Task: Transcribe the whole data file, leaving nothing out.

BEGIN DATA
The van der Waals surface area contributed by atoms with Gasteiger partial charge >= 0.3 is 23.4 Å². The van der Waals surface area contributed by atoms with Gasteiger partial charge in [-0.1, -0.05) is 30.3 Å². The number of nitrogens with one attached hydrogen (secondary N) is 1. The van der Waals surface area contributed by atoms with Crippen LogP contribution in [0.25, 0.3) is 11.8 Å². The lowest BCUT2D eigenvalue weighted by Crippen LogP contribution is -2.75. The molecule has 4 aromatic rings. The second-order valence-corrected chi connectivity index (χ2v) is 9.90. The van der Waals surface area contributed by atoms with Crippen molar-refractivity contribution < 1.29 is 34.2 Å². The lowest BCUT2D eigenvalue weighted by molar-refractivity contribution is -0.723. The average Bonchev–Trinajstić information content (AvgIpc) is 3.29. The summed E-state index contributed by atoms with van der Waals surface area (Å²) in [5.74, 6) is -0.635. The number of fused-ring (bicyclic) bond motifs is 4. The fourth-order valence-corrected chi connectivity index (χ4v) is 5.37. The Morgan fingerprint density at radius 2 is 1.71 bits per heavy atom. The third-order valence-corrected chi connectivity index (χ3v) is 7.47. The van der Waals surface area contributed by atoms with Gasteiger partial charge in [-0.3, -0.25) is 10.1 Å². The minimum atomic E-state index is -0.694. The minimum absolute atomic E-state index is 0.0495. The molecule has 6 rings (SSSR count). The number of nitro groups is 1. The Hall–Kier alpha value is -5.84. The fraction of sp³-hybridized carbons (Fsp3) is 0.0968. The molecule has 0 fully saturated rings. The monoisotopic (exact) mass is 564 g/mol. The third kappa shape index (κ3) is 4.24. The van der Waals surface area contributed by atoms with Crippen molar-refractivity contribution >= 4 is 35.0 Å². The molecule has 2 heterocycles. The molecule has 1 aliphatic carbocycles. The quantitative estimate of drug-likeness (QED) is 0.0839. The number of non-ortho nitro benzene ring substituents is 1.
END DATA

The van der Waals surface area contributed by atoms with Gasteiger partial charge >= 0.3 is 23.4 Å². The van der Waals surface area contributed by atoms with Gasteiger partial charge in [-0.1, -0.05) is 30.3 Å². The number of nitrogens with one attached hydrogen (secondary N) is 1. The van der Waals surface area contributed by atoms with Crippen LogP contribution in [0.25, 0.3) is 11.8 Å². The lowest BCUT2D eigenvalue weighted by Crippen LogP contribution is -2.75. The molecule has 4 aromatic rings. The second-order valence-corrected chi connectivity index (χ2v) is 9.90. The van der Waals surface area contributed by atoms with Crippen molar-refractivity contribution < 1.29 is 34.2 Å². The lowest BCUT2D eigenvalue weighted by molar-refractivity contribution is -0.723. The average Bonchev–Trinajstić information content (AvgIpc) is 3.29. The summed E-state index contributed by atoms with van der Waals surface area (Å²) in [5.74, 6) is -0.635. The number of fused-ring (bicyclic) bond motifs is 4. The fourth-order valence-corrected chi connectivity index (χ4v) is 5.37. The Morgan fingerprint density at radius 2 is 1.71 bits per heavy atom. The third-order valence-corrected chi connectivity index (χ3v) is 7.47. The van der Waals surface area contributed by atoms with Gasteiger partial charge in [-0.3, -0.25) is 10.1 Å². The minimum atomic E-state index is -0.694. The minimum absolute atomic E-state index is 0.0495. The molecule has 6 rings (SSSR count). The number of nitro groups is 1. The Hall–Kier alpha value is -5.84. The fraction of sp³-hybridized carbons (Fsp3) is 0.0968. The molecule has 0 fully saturated rings. The monoisotopic (exact) mass is 564 g/mol. The third kappa shape index (κ3) is 4.24. The van der Waals surface area contributed by atoms with Crippen molar-refractivity contribution >= 4 is 35.0 Å². The molecule has 2 heterocycles. The molecule has 1 aliphatic carbocycles. The quantitative estimate of drug-likeness (QED) is 0.0839. The number of non-ortho nitro benzene ring substituents is 1.